With all the hype around the 2014 Winter Olympics, it has served as a reminder that the greatest game ever played will be making its way back to the Olympics during the summer of 2016.
Traveling back in time to 1900, when the second-ever Olympics took place in Paris, France, 28 nations were represented and golf was one of the 75 games that were to be played. During this time the medals would be won by the men over two 18-hole rounds and the women competed in nine-hole tournament. An American by the name of Charles Sands took home Gold in 1900 with scores of 82-85. He would also compete in Tennis that same year and again in 1908.
For the women, Margret Abbott took home the Gold medal with a score of 47 over nine holes, becoming the first American woman to win a Gold medal. Interestingly enough she was under the assumption she was playing in the Ladies Amateur Championship of Paris. She passed away before she even knew that she had actully won an Olympic Gold medal.
Golf made its way back to the games in 1904, when 77 young professional golfers (74 Americans and 3 Canadians) competed. Canadian George Lyon brought home the gold this year, which was quite a triumph considering the number of American competitors in the event that year. Golf was supposed to be present at the 1908 games, but after some disputes over eligibility, all the local golfers ended up withdrawing. George Lyon was offered the gold medal by default but refused to accept it. In 1920, golf was attempted again, but ended up being scrapped due to a lack of interest. The Olympic committee formalized some provisions the following year that stated a sport must be played in at least 40 countries, and have an International governing body to even be considered for the Olympics.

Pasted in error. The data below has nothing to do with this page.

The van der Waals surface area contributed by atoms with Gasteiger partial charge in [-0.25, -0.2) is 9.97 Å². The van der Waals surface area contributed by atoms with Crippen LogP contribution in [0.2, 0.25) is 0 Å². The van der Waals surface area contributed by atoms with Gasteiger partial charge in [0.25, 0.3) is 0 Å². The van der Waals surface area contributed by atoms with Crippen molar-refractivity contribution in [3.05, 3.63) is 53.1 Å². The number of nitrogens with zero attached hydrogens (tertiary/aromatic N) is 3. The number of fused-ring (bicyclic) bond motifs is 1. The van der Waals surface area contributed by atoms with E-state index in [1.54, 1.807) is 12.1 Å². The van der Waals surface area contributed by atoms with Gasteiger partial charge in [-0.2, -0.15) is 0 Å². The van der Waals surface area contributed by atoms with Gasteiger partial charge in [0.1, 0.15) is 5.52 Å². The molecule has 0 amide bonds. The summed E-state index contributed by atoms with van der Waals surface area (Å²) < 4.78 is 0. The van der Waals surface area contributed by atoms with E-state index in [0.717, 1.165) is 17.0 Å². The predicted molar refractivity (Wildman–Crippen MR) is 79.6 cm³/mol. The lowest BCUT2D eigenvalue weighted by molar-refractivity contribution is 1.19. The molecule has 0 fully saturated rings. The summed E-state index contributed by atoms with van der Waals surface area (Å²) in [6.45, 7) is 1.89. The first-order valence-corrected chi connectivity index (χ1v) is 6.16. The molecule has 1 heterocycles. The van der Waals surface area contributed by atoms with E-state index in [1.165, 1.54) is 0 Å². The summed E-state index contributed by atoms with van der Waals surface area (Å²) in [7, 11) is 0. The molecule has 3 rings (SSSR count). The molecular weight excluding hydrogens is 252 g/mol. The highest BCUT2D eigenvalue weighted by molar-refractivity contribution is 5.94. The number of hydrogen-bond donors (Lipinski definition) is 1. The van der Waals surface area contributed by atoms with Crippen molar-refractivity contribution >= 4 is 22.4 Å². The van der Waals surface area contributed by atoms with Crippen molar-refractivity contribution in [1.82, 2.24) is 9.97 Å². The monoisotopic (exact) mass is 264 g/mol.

Margaret Abbott – Getty Images
Over a century later, we have roughly 30 months to wait until Golf makes its great return to the Olympic Games (but only two weeks until NCCGA Regional Tournament play begins). For the 2016 competition, held in Rio De Janeiro, Brazil, we will see at least 30 countries represented in both men’s and women’s competition. The top 15 players in the Official World Golf Ranking and Rolex World Ranking will automatically qualify for the tournament. Each country that has a player among the top-15 is allowed no more than 4 players to represent them. The teams without a player in the top-15 may select up to 2 of their highest ranked players. In the proposed format, the men and the women will play a 72-hole individual stroke play tournament. The lowest score will earn the gold medal for not only themselves, but also for their country. It will be very interesting to see who ends up competing in Rio come August 2016, but regardless who wins, it is amazing to have golf return to the Olympic Games.
Rio De Janeiro – Host of the 2016 Summer Olympics